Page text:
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CLAUDE DELAVAL COBHAM
Exerpta Cypria
page 309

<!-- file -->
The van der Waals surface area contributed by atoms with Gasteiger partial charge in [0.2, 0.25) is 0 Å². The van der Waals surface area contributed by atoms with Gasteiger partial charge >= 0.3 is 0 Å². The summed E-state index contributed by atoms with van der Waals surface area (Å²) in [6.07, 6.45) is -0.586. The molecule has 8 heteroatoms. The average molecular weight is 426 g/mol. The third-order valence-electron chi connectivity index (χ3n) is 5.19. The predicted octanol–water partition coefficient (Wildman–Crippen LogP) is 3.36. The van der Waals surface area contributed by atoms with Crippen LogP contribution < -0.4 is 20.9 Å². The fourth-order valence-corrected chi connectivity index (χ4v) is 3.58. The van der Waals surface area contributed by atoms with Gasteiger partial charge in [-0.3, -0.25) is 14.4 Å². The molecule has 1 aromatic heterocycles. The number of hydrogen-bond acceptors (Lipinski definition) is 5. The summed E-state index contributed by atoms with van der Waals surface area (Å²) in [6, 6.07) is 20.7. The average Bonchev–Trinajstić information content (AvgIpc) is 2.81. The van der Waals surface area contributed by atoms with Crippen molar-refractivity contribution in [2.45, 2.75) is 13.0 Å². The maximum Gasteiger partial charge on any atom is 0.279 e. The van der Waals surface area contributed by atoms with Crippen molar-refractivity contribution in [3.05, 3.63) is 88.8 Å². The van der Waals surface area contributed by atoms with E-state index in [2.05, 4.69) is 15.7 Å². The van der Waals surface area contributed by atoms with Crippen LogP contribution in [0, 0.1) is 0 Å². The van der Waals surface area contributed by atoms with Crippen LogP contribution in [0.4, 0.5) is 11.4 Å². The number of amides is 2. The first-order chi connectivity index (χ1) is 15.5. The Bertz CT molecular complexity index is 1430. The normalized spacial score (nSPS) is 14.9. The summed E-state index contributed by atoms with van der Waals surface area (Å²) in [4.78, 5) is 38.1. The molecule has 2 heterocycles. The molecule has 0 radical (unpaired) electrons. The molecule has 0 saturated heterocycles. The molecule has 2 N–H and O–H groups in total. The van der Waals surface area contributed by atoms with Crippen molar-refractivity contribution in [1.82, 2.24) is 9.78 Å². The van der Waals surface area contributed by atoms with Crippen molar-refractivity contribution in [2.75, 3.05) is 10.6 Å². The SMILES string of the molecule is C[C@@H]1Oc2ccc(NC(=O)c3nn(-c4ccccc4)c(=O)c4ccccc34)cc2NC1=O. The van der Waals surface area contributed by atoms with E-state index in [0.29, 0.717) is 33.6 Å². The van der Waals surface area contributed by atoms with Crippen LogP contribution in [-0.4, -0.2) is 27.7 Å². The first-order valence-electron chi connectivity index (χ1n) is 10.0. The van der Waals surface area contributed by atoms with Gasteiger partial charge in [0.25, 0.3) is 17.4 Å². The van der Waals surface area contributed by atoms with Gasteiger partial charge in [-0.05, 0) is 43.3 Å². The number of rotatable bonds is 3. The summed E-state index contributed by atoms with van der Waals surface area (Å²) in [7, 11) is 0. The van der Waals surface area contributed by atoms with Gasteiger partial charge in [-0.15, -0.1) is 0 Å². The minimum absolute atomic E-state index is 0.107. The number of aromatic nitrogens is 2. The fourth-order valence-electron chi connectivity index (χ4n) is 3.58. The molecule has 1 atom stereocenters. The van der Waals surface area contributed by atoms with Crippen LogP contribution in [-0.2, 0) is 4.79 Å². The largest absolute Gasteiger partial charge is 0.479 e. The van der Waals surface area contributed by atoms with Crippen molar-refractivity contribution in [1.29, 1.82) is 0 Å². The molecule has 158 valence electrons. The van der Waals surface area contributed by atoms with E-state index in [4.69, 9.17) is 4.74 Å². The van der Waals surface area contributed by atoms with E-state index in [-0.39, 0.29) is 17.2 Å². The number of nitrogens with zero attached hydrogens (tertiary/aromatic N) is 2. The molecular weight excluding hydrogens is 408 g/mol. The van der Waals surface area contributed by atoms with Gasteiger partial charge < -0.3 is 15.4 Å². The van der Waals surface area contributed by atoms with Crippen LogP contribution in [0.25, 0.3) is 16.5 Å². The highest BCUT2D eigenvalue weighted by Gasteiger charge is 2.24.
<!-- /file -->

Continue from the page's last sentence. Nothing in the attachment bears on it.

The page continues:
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DRUM MOND. 200 top of a neighbouring mountain, with which my expectation had been regaled. Passing through the village of Elia, I observed, over a wcll-bnilt gate-way, two coats of arms inclosed within a wreath of fruitage: on one was the Imperial eagle, on the other the Venetian Saint Mark, or winged lion seyant, holding the evangelists in his dexter paw; whence I conclude, they must have belonged to some public edifice, the whole being very neatly cut in bas relief, upon a stone of white marble. Heie were the first cypress-trees I had seen in the journey; but from hence there is plenty of the different kinds along the shore to the eastward. As we approached what is vulgarly called Agios Largos, but properly S. Hilarion, which is on the summit, we found the west side of the hill so steep that onr beasts could not mount it. I therefore left my luggage at Carmi, and with eight mules took a turn to the eastward, in order to find an easier access. When I came to the rock on which it stands, I dismounted, a»-^ having refreshed myself, sat down to make a sketch of the extraordinary aspect, then ng my stick in my hand I ascended as well as 1 could, and walked through all the .afferent parts of the oastle. It has certainly been strong, both from its site and fortifications, but I found no beauty nor inscription, not even the year, η pou any one part of the ruins; so that, being disappointed and heartily tired, I walked down the west side, and yon will have some notion of the difficulty of the descent, when 1 tell yon that I spent thirty-five minutes in reaching the foot of the rock upon which the castle stands. This extraordinary place is said to have been fortified by one of their queens, but by which of them I conld not learn : however I think it must have been Charlotte, who, with her husband, was obliged to take shelter in the castle of Ceriuia, when James the Bastard was established on the throne by the Egyptian power : there he besieged her for a considerable time, but was obliged to quit his enterprize, and left her a great while at liberty; in which interval, we may suppose, she Imilt this castle, to secure the hilly country, as that of Cerinia gave her command of the plains below; till the poor unhappy royal pair, after tedious and fruitless solicitations, receiving no succour from their friends in Europe, and the bastard making new preparations to extirpate them, they fied to Rhodes and pat themselves under the protection of the grand master, who received them with all the honour due to their birth and dignity. Heartily fatigued and scorched, I, in about two hours, reached the port of Cerinia, which was probably built by Cyrns, and is reckoned the best on the north side of the island: the harbour seems difficult to strangers, anil is only fit for small vessels ; the entrance hath been in some measure guarded by a fortification on each side, built on the rocks, and is absolutely secured by a very strong quadrangular castle on the land : two of the opposite angles of this fort arc furnished with square, and the rest with round bastions. No European is allowed to enter or even to approach it ; so that I can only judge, from its appearance, that it may have been fortified by King Henry, at the same time with Famagosta and Nicosia ; and that probably the whole- work was repaired by Savomiani, who, in the year 152Ö, demolished the old works of these places, and refortihed them : on such an occasion we cannot suppose this important place to have been forgot and neglected, especially as we find the military architecture of all three in the same stile. The town has likewise been very well walled, and strengthened by towers, bastions, and a fossée: of these fortifications we may judge by the immense quarries which have been dug on both sides of the town, as they could have no use for the stones elsewhere, every place being more than sufficiently provided. These quarries they have wrought in such manner as to form communications with the fortress, and make several noble granaries for their grain. My next excursion was to see the ruins of a very magnificent structure, called Dela-Pays; it is said to have been a monastery, but no circumstance that I have seen gives me

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